Selling Out History: China’s National Museum of Luxury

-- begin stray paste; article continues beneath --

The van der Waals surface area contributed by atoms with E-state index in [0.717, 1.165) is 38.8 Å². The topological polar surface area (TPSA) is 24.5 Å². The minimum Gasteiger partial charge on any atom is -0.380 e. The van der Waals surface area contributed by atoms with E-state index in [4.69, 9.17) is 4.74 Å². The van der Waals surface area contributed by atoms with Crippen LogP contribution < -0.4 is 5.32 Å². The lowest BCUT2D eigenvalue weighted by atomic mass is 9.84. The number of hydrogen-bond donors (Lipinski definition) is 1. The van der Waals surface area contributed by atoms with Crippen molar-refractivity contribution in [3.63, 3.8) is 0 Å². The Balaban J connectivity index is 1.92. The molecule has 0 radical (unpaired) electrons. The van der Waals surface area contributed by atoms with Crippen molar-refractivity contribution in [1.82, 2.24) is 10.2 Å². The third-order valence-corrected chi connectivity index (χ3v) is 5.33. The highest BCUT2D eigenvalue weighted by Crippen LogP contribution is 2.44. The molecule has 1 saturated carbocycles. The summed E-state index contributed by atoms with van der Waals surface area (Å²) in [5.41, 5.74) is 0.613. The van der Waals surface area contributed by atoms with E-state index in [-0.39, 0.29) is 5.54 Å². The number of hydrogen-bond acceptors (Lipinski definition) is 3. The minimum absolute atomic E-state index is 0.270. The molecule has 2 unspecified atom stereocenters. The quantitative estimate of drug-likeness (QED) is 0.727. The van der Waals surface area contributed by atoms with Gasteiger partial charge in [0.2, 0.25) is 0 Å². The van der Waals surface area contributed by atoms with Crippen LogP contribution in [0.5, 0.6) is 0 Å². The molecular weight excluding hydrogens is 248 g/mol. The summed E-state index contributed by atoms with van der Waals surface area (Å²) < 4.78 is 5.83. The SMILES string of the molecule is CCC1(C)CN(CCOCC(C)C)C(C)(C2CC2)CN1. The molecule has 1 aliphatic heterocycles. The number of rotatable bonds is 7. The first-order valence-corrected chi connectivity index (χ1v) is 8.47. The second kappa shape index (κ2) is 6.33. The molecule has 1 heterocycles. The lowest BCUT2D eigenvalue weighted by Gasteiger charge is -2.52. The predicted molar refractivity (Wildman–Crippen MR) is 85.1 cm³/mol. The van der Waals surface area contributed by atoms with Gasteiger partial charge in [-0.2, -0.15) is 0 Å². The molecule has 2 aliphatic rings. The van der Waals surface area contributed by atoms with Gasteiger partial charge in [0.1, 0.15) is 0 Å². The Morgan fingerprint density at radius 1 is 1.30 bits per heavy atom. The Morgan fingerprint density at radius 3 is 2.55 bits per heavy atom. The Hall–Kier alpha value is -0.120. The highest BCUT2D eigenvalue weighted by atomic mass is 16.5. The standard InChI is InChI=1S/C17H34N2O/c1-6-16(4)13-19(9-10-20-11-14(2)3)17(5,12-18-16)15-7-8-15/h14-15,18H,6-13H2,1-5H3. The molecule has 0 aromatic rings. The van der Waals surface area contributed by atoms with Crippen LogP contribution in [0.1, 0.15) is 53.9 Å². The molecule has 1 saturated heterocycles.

After a four-year, $380 million refurbishment, the National Museum of China finally opened its doors to the public as the largest exhibition space on the planet, beating out both the Louvre in Paris and the Hermitage in St. Petersburg. Even though now touted as one of the world’s premiere cultural institutions, it has failed to impress either international or domestic visitors with it’s shrill depiction of the history of the Chinese Communist Party in its centerpiece “The Road of Rejuvenation” exhibition. Key epochs such as the Great Leap Forward and Cultural Revolution are left out of its glossy displays and poorly translated placards. Still, such a propagandistic history of modern China was expected in the first place. What really shocked many visitors was the blatant commercialization of the National Museum of China within its first two design exhibitions: “Louis Vuitton Voyages” and “Bulgari: 125 Years of Italian Magnificence.” Museum directors claim such exhibitions are revitalizing interest in the space, but it is more a sellout at the heart of the nation a stone’s throw from Mao Zedong’s tomb. Critics remain baffled as to how such a key cultural institution could blatantly promote such crass consumerism, especially surrounding the 90th anniversary of the Chinese Communist Party which was also linked to an exhibition of historical paintings adjacent to vintage Louis Vuitton trunks and sparkling Bulgari jewels. Such opulent items stand counter to the core ideologies of the founding fathers of the Chinese Communist Party celebrated a short distance away, as well as the core mission of the museum itself that is purportedly dedicated to promoting Chinese culture instead of foreign luxury brands. These photographs juxtapose the “The Road of Rejuvenation” and “Masterpieces of Modern Chinese Fine Arts” exhibitions advocating the socialist roots of the Chinese Communist Party with the champagne-fueled openings of the “Louis Vuitton Voyages” and “Bulgari: 125 Years of Italian Magnificence” exhibitions. Such paradoxes stand at the center of the Chinese Communist Party’s attempts to rectify its embrace of rampant free-market consumerism with its socialist heritage.